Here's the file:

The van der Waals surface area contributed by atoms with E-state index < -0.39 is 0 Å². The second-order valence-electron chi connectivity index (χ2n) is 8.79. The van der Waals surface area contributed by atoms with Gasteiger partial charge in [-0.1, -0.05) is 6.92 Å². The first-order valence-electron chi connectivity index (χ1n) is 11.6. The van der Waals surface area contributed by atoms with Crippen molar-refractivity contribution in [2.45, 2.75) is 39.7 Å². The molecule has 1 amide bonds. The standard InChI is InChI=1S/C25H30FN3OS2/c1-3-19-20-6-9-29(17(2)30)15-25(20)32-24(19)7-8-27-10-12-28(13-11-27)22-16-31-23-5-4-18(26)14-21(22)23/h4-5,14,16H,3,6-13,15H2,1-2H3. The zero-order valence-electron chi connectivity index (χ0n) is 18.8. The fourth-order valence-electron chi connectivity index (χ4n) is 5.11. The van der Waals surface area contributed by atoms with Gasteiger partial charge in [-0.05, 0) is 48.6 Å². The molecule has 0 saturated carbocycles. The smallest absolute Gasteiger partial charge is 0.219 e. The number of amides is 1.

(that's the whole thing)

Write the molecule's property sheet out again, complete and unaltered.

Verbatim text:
The van der Waals surface area contributed by atoms with E-state index < -0.39 is 0 Å². The second-order valence-electron chi connectivity index (χ2n) is 8.79. The van der Waals surface area contributed by atoms with Gasteiger partial charge in [-0.1, -0.05) is 6.92 Å². The first-order valence-electron chi connectivity index (χ1n) is 11.6. The van der Waals surface area contributed by atoms with Crippen molar-refractivity contribution in [2.45, 2.75) is 39.7 Å². The molecule has 1 amide bonds. The standard InChI is InChI=1S/C25H30FN3OS2/c1-3-19-20-6-9-29(17(2)30)15-25(20)32-24(19)7-8-27-10-12-28(13-11-27)22-16-31-23-5-4-18(26)14-21(22)23/h4-5,14,16H,3,6-13,15H2,1-2H3. The zero-order valence-electron chi connectivity index (χ0n) is 18.8. The fourth-order valence-electron chi connectivity index (χ4n) is 5.11. The van der Waals surface area contributed by atoms with Gasteiger partial charge in [-0.05, 0) is 48.6 Å². The molecule has 0 saturated carbocycles. The smallest absolute Gasteiger partial charge is 0.219 e. The number of amides is 1.